4 tips to begin to work remotely

A couple of years ago after a couple of email, some long skype call, a micro-project on Github, ideato hired me without ever having seen me, neither in webcam, neither in real life… and it seemed simply right.


There are a lot of things you can do without being in the same room, but it’s not simple the first time you try… these are the lesson I learned along the way to make everything running smoothly.

Remote working has its own etiquette

We are used to an implicit etiquette in colocated working, but remote working has some different rules. Work from home without pants can be ok (like the Scott Berkun book) but make a Skype call with a microphone without noise reduction is very rude (don’t let me start about not having headphones at all). Likewise, when you have a slow internet connection trying to speak with you can be a real pain. To care about these things is a way to show respect to your colleagues, exactly like having a shower before going to work.

Sometimes you need to meet physically

People and relationships are the first things to care about, and to build a trust between team members and with customers is a much more accelerated process when you pass some days physically together.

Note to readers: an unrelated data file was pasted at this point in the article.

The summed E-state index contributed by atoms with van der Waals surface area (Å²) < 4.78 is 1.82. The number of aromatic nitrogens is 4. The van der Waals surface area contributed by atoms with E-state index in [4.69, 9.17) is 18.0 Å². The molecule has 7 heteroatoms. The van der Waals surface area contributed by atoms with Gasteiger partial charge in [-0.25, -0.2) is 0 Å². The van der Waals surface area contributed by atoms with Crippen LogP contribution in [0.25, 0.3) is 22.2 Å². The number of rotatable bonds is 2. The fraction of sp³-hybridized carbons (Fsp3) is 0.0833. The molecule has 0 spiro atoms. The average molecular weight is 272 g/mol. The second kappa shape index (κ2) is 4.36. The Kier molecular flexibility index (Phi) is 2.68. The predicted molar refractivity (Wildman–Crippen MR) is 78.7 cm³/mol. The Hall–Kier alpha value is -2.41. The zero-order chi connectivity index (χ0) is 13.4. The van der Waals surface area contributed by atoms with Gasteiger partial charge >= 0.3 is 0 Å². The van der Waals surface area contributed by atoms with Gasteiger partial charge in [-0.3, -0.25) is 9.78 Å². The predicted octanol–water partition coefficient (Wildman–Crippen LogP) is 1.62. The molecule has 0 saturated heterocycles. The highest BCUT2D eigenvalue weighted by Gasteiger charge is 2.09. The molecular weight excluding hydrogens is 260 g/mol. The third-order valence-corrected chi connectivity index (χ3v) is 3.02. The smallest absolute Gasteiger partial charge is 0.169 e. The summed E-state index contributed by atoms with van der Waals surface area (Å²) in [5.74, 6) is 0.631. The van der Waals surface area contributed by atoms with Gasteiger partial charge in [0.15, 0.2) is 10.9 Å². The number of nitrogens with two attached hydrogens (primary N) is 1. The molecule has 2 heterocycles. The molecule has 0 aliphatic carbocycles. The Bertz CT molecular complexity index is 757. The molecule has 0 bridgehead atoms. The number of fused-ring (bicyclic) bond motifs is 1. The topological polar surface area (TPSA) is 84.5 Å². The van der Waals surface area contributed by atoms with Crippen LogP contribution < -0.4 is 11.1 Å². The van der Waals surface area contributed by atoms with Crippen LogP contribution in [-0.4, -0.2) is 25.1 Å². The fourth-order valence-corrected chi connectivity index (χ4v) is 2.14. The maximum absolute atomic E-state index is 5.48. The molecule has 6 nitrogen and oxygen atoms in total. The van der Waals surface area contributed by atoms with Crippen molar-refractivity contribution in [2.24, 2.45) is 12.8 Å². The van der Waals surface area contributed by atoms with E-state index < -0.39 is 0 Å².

In ideato this means three things:

  • when you are just hired you work from one of the offices for 1–2 weeks
  • the kick-off of a new project is done with the team and the customer in the same room for a couple of days

Be explicit with your needs

In a colocated environment people often sees when you are stuck, when you are upset or when you need some help. In a distributed team this is more difficult or requires wider times. You need to learn to make your needs more explicit (that is anyway a great skill for your life):

  • is better to ask twice when something is not clear than to wander in uncertainty
  • is better to ask for a pause (in pair programming) when you are tired instead of loose concentration
  • is better to make explicit when you disagree, because it is possible that no one will see the doubt in your facial expression